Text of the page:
visit author page

Download Paper |

Abstract

Many graduate students come to engineering education research with technical backgrounds in engineering. This can present a challenge for them in learning to write social science research, with new expectations around the structure of academic arguments for the field of engineering education research. Indeed, Berkencotter, Huckin & Ackerman’s early (1988) study on graduate student literacy suggests that even graduate students familiar with writing strategies struggle when entering new communities of practice and disciplines. Although some scholarship has focused on writing (Craig, 2005; Colwell, Whittington, & Jenks, 2011), minimal strategies for encouraging argumentation through a rhetorical approach have been developed for graduate students. Unlike a focus on written product, which privileges sentence-level concerns, a focus on rhetoric functions on a more abstract level, helping students to understand the structure and purpose of arguments as part of the writing process. Our research addresses the struggle many graduate students in engineering education experience as the work to develop rhetorical argumentation skills and pursues the question, “How can visual page forms support graduate students in the writing process?”

This paper presents findings from a study of a rhetorical approach to supporting graduate student writing that focuses on visualizing arguments using page patterns (Selzer King, Moore, Elder & Frankel, 2017). Like Berdanier (2018), our approach to visualizing arguments engages students in understanding the rhetorical patterns used in arguments, but this paper provides strategies for mentoring students as they develop their own arguments and as they work to understand the arguments of other scholars. This paper provides both the foundational theories required to understand a visual rhetoric approach and preliminary qualitative data that suggests its impact on graduate students in a doctoral level engineering education program.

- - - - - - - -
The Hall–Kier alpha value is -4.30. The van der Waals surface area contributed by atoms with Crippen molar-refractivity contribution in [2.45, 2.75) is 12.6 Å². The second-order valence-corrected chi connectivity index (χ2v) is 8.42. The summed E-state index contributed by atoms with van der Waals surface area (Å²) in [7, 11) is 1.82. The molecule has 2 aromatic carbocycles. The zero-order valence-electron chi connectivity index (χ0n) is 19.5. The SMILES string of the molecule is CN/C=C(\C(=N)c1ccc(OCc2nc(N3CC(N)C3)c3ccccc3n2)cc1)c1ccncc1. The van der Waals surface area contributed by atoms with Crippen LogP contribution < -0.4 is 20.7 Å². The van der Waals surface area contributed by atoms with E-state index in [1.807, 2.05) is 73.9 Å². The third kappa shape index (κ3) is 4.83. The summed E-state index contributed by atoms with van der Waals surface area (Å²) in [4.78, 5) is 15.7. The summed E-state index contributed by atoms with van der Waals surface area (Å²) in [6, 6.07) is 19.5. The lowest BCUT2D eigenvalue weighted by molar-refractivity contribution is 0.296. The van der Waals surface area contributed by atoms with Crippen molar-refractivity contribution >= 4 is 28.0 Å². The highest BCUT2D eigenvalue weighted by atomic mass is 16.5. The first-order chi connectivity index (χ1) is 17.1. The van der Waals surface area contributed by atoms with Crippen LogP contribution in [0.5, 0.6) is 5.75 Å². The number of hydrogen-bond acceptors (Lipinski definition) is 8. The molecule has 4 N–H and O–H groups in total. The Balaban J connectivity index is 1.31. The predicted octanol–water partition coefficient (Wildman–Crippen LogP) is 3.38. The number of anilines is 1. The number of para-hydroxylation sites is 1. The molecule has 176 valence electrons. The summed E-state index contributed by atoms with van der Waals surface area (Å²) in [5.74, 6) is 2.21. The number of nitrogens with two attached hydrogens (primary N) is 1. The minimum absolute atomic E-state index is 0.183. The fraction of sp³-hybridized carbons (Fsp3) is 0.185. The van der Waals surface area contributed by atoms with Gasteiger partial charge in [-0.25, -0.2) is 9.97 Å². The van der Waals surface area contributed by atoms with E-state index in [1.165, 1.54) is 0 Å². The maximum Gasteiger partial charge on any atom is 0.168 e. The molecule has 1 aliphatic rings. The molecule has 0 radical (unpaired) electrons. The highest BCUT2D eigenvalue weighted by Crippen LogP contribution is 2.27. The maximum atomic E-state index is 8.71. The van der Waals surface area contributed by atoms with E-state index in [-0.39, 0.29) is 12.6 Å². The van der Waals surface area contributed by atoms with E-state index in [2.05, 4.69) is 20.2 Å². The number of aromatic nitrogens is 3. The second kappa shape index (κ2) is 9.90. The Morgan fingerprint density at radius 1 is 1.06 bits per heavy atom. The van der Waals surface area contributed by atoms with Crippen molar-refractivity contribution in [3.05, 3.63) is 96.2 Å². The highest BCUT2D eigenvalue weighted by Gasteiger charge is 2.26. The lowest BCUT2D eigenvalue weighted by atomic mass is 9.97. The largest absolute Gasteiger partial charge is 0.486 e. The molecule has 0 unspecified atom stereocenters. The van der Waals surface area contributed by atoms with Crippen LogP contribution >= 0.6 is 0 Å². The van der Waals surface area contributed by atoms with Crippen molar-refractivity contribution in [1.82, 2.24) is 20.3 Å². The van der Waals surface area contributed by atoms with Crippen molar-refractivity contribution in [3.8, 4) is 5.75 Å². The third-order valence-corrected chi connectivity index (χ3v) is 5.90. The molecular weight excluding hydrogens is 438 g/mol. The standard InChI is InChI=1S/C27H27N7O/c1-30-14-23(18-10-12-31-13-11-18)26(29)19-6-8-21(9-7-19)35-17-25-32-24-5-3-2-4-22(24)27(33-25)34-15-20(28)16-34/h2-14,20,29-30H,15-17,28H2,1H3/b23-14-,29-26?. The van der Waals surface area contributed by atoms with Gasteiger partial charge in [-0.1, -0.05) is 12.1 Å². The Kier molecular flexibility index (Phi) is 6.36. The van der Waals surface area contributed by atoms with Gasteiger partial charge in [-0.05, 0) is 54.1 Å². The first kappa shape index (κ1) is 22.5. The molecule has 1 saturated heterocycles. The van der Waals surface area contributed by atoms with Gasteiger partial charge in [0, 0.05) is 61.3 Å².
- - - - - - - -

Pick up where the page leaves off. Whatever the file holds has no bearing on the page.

Our paper presents three phases for engaging students in visual argumentation: --Understanding the Affordances of the Page --Understanding Others’ Arguments through Visualization --Building Your Own Visual Argument. After presenting these phases, we provide sample assignments and qualitative data drawn from three cohorts of graduate-level engineering education students to illustrate the effectiveness and experiences students report having in the approach. We conclude with the limitations and barriers to success that instructors may encounter in implementing these approaches in graduate classrooms.

Moore, K., & Wright, C. E., & Stone, E. M., & Pawley, A. (2021, July), Visualizing Arguments to Scaffold Graduate Writing in Engineering Education Paper presented at 2021 ASEE Virtual Annual Conference Content Access, Virtual Conference. https://peer.asee.org/38033

ASEE holds the copyright on this document. It may be read by the public free of charge. Authors may archive their work on personal websites or in institutional repositories with the following citation: © 2021 American Society for Engineering Education. Other scholars may excerpt or quote from these materials with the same citation. When excerpting or quoting from Conference Proceedings, authors should, in addition to noting the ASEE copyright, list all the original authors and their institutions and name the host city of the conference. - Last updated April 1, 2015